Torontonians rely on online alternatives to connect during COVID-19
The spread of COVID-19 has made the internet an important link between people.
Health officials keep reminding people it’s important to self-isolate and to socially distance themselves to decrease the risk of contracting the virus. And Toronto residents are turning to social media as the responsible method of communicating and engaging.
Data collected on March 11 from Sprinklr suggests more than 19 million posts were related to COVID-19, whether through live engagement, blogs, hashtags or videos across social media worldwide.
Celebrities, artists, museums and Broadway shows are creating online shows to interact with people under quarantine. As COVID-19 locks people indoors, they feel a bit more normal through online alternatives for entertainment, arts and crafts, and interacting through chats online.
As COVID-19 spreads in Canada, major social media outlets like Twitter and Facebook are making a comeback during this outbreak. These platforms have created a soothing place for viewers to connect with each other and talk about important topics related to the virus. At the same time, media platforms have allowed artists to take over by hosting live concert streams.
Theater MU announced yesterday it will host live casual table reads of shows by Asian American writers on Mu Mondays. The concept was created to provide a social platform during this time while still learning arts and performance.
Social distancing actions have also changed important aspects of the lives of Torontonians. Health officials are continuing to urge bars and restaurants to close down.
Most companies shifted towards moving events online to host concerts and dance parties.
The Minnesota Children’s Museum website has an online show with a host and a list of resources and activities for parents to use for the kids.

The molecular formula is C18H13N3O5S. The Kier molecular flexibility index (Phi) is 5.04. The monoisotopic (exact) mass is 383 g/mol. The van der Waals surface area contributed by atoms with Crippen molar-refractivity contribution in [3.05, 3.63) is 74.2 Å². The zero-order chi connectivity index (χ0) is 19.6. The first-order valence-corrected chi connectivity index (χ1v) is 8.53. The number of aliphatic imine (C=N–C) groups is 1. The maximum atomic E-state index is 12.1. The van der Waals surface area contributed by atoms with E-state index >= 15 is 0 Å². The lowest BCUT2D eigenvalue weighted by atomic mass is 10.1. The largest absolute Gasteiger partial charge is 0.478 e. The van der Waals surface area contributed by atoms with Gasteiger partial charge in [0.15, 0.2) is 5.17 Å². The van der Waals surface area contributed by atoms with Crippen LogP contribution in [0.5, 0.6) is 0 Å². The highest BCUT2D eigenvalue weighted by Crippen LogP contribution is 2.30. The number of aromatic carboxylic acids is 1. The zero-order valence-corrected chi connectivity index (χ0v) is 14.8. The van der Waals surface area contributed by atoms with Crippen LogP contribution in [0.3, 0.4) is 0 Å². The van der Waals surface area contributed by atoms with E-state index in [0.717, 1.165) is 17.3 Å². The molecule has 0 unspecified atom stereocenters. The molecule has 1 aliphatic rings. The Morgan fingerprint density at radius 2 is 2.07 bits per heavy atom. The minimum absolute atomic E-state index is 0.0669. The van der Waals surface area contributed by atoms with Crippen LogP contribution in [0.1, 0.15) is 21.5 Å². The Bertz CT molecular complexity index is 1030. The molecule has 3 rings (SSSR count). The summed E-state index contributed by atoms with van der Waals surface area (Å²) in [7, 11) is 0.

Theatre companies like Four Humors are hosting a telethon on April 4 at 7 p.m. that will be live-streamed from the Strike Theatre in Minneapolis, MN.
Technology professional Marc Saltzman says individuals for both professional and personal preference are leveraging free video chatting platforms such as Zoom, Skype, Facetime, WhatsApp and Facebook messenger to better connect with others.
“Just because you are self-isolating doesn’t mean you need to be alone, it’s never been easier and more economical to engage in video chat, in fact several people can talk at the same time, teams at work or friends and family members,” Saltzman said.
Artists also have been using their social platforms over the past week staying in touch with their fans and giving them a peek into their lives and how they are dealing with quarantine.
Social media is proven to be a useful tool at a time where people are forced to be away from each other. But, at the same time that some platforms sharing important information about the virus, some are creating and sharing misinformation and outright false information.
“We are in the internet age and the platform doesn’t dictate whether that information is true or false, the onus is on the person consuming the information to fact check and stick with reliable sources when it comes to information and trust a medical professional, not a celebrity,” Saltzman said.
Major platforms including Facebook, LinkedIn, Reddit, Twitter and YouTube, along with Google and Microsoft, announced last week in a joint statement said how they are working to prevent the spread of COVID-19-related misinformation.
“We’re helping millions of people stay connected while also jointly combating fraud and misinformation about the virus, elevating authoritative content on our platforms, and sharing critical updates in coordination with government healthcare agencies around the world,” the statement read.